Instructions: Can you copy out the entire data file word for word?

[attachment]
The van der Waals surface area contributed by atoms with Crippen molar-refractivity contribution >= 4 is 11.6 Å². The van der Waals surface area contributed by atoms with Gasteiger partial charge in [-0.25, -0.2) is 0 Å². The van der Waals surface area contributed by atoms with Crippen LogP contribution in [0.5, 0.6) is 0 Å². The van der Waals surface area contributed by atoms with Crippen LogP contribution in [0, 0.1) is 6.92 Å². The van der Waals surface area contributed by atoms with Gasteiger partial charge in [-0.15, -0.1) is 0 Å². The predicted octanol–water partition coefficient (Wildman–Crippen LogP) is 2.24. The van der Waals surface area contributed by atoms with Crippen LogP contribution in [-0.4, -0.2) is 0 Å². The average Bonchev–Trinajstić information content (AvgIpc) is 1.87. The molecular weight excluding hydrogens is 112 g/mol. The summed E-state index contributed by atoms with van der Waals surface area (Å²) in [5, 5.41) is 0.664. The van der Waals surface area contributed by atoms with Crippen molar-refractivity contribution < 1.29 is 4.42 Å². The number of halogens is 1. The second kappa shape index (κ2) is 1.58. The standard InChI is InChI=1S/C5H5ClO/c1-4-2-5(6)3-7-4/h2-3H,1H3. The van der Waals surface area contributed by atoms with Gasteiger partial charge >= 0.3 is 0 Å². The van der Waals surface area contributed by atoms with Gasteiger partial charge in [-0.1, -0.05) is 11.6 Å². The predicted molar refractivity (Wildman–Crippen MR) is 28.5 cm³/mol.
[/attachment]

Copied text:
The van der Waals surface area contributed by atoms with Crippen molar-refractivity contribution >= 4 is 11.6 Å². The van der Waals surface area contributed by atoms with Gasteiger partial charge in [-0.25, -0.2) is 0 Å². The van der Waals surface area contributed by atoms with Crippen LogP contribution in [0.5, 0.6) is 0 Å². The van der Waals surface area contributed by atoms with Crippen LogP contribution in [0, 0.1) is 6.92 Å². The van der Waals surface area contributed by atoms with Gasteiger partial charge in [-0.15, -0.1) is 0 Å². The predicted octanol–water partition coefficient (Wildman–Crippen LogP) is 2.24. The van der Waals surface area contributed by atoms with Crippen LogP contribution in [-0.4, -0.2) is 0 Å². The average Bonchev–Trinajstić information content (AvgIpc) is 1.87. The molecular weight excluding hydrogens is 112 g/mol. The summed E-state index contributed by atoms with van der Waals surface area (Å²) in [5, 5.41) is 0.664. The van der Waals surface area contributed by atoms with Crippen molar-refractivity contribution < 1.29 is 4.42 Å². The number of halogens is 1. The second kappa shape index (κ2) is 1.58. The standard InChI is InChI=1S/C5H5ClO/c1-4-2-5(6)3-7-4/h2-3H,1H3. The van der Waals surface area contributed by atoms with Gasteiger partial charge >= 0.3 is 0 Å². The van der Waals surface area contributed by atoms with Gasteiger partial charge in [-0.1, -0.05) is 11.6 Å². The predicted molar refractivity (Wildman–Crippen MR) is 28.5 cm³/mol.